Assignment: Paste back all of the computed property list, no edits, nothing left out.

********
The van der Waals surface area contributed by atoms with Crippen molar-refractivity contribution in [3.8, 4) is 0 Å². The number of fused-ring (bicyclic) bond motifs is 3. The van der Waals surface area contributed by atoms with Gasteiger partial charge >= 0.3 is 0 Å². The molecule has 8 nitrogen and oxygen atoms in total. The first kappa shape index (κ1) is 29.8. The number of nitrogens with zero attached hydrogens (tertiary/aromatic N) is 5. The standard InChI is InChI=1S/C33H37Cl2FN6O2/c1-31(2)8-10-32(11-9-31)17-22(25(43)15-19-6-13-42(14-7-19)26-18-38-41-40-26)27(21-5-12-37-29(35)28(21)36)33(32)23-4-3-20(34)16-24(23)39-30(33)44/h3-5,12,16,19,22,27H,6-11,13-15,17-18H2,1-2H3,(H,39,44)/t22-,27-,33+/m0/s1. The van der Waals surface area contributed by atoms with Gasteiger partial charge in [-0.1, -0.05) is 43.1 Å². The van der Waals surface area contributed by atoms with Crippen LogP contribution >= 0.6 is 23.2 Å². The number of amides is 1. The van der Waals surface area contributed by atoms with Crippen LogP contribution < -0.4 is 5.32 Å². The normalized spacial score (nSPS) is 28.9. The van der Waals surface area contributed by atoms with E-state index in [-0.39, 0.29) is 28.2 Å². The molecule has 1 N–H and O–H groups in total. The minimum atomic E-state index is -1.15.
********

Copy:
The van der Waals surface area contributed by atoms with Crippen molar-refractivity contribution in [3.8, 4) is 0 Å². The number of fused-ring (bicyclic) bond motifs is 3. The van der Waals surface area contributed by atoms with Gasteiger partial charge >= 0.3 is 0 Å². The molecule has 8 nitrogen and oxygen atoms in total. The first kappa shape index (κ1) is 29.8. The number of nitrogens with zero attached hydrogens (tertiary/aromatic N) is 5. The standard InChI is InChI=1S/C33H37Cl2FN6O2/c1-31(2)8-10-32(11-9-31)17-22(25(43)15-19-6-13-42(14-7-19)26-18-38-41-40-26)27(21-5-12-37-29(35)28(21)36)33(32)23-4-3-20(34)16-24(23)39-30(33)44/h3-5,12,16,19,22,27H,6-11,13-15,17-18H2,1-2H3,(H,39,44)/t22-,27-,33+/m0/s1. The van der Waals surface area contributed by atoms with Gasteiger partial charge in [-0.1, -0.05) is 43.1 Å². The van der Waals surface area contributed by atoms with Crippen LogP contribution >= 0.6 is 23.2 Å². The number of amides is 1. The van der Waals surface area contributed by atoms with Crippen LogP contribution < -0.4 is 5.32 Å². The normalized spacial score (nSPS) is 28.9. The van der Waals surface area contributed by atoms with E-state index in [-0.39, 0.29) is 28.2 Å². The molecule has 1 N–H and O–H groups in total. The minimum atomic E-state index is -1.15.